Wednesday, January 25, 2012

WSJ Wednesdays - Second Edition




In this second edition of WSJ Wednesday, I read an article that concerns America's workforce. Found on the front page of the Marketplace section and continued on page B6, "Your Résumé vs. Oblivion," by Lauren Weber discusses companies using software to sift through job applications.

Applicant tracking systems seem to be norm these days. According to the article, Ed Struzik, an International Business Machines Corp. expert on the systems, says it would be hard to find a Fortune 500 not using one. Knowing that an application is being scanned for "keywords, former employers, years of experience and schools attended," and ranking qualifications solely upon that information, means a potential applicant might not even get a call for a job she could be qualified for if she doesn't craft her résumé in a way that has knowledge of how these tracking systems work. The article also mentions other flaws of these systems, though it also mentions they are not wiping out human screeners entirely, only narrowing a field that is flooded with people eager for work in a weak market.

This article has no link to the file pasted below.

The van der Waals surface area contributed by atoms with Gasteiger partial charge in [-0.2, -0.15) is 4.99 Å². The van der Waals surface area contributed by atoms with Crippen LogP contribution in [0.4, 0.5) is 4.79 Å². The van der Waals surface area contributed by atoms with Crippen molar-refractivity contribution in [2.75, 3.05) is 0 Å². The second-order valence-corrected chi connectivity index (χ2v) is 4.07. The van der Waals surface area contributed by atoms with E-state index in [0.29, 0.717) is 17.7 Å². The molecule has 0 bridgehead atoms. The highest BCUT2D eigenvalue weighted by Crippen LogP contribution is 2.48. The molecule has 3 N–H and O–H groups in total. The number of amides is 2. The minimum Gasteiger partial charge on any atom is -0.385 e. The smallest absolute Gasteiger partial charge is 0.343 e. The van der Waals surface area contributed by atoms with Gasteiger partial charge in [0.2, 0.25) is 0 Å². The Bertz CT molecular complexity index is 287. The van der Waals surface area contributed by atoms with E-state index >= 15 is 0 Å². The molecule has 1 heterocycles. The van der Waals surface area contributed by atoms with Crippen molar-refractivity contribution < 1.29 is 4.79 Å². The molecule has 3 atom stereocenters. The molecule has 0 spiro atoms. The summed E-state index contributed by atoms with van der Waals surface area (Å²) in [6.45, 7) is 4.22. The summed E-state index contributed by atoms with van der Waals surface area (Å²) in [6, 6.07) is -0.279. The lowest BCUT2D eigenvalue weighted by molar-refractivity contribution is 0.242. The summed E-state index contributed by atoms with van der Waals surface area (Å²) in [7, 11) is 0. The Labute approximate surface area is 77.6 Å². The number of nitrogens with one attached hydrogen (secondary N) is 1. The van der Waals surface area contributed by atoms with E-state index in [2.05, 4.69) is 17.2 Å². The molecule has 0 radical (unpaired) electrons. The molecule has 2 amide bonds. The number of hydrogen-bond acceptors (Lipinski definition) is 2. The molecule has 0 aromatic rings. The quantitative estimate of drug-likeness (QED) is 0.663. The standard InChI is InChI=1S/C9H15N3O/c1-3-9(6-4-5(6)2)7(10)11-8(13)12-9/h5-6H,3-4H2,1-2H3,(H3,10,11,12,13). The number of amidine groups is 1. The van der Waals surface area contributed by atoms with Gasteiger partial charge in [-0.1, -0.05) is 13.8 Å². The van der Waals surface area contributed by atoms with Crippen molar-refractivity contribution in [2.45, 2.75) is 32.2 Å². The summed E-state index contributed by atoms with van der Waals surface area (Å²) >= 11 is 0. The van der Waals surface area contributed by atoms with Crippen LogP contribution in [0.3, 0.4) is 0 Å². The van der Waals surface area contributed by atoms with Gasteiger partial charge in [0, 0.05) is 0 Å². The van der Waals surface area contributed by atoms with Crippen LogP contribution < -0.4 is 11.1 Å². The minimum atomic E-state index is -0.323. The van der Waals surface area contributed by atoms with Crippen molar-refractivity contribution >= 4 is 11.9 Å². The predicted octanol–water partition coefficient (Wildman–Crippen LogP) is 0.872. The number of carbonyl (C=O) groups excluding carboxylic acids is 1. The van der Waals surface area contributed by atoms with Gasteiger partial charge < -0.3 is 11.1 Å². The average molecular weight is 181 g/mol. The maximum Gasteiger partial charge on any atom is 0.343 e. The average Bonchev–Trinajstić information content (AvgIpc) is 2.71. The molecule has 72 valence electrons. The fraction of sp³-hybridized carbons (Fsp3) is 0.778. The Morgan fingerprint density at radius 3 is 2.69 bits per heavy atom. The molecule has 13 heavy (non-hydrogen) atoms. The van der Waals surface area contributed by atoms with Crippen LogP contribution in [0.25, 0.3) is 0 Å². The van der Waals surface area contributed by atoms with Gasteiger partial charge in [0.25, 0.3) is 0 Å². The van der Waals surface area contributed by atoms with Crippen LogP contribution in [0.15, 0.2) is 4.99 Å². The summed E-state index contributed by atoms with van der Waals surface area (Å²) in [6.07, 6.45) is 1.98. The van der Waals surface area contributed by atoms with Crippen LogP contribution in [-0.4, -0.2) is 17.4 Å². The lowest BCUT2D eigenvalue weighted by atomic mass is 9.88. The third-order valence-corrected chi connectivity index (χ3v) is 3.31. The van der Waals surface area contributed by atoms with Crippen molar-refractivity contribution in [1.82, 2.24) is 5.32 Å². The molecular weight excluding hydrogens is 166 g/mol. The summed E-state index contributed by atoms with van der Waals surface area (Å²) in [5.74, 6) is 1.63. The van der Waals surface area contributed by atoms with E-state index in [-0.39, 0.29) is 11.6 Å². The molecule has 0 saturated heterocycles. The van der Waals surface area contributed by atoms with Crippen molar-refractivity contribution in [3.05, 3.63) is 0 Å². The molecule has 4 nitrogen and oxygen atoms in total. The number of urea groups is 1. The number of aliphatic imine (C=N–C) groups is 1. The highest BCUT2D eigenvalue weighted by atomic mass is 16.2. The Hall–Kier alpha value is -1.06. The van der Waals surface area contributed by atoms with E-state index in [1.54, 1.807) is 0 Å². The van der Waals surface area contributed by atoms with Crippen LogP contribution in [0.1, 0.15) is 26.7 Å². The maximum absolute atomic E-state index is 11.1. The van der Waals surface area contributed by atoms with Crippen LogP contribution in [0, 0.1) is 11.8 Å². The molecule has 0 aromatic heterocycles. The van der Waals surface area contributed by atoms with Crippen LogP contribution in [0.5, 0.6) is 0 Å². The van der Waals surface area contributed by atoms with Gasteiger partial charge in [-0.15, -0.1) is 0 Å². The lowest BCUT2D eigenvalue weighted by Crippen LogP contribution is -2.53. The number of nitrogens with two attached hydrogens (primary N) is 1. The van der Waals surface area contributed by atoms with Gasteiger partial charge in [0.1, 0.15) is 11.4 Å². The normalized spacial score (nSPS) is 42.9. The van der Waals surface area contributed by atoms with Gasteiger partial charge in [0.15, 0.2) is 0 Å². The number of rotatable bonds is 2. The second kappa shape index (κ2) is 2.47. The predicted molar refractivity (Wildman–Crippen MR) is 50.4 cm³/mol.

I have two books here that I plan to review hopefully next month at The Book ConnectionUnbeatable Résumés by Tony Beshara and Cracking the New Job Market by R. William Holland. Scanning the table of contents on each, Beshara's book contains information on these tracking systems and keywords, and Holland's book mentions keywords. Now that I am looking for a job outside my home, I better brush up on how to attract a potential employer in this technology driven market.

How do you feel about the use of applicant tracking systems? How long has it been since you crafted a résumé? Are you afraid your qualifications could be overlooked if you submit an online résumé without knowing how these tracking systems work?

3 comments:

Admin said...

Wow. I guess it's legit but boy it makes you think twice when filling out a resume now. My daughter is thinking about relocating but it would involve filling out a resume for this new job. I'll have to tell her about this. Any suggestions on how you can come out on top using this tracking system?

Cheryl said...

There are some articles out there if you type in "beating applicant tracking software." I'm hoping I'll get some ideas from these books. One of the things I've done since Monster.com came around is maintain separate resumes for different types of jobs I am seeking. I have one for writing, one for retail, one for banking, etc.

Kate Dolan said...

I had not realized how prevalent this was and I definitely need to know how it works. I've had different types of resumes for different jobs, but I don't know what keywords to use and how to structure the document so that key information is highlighted (or ignored). Thanks for setting the wheels in motion on this topic!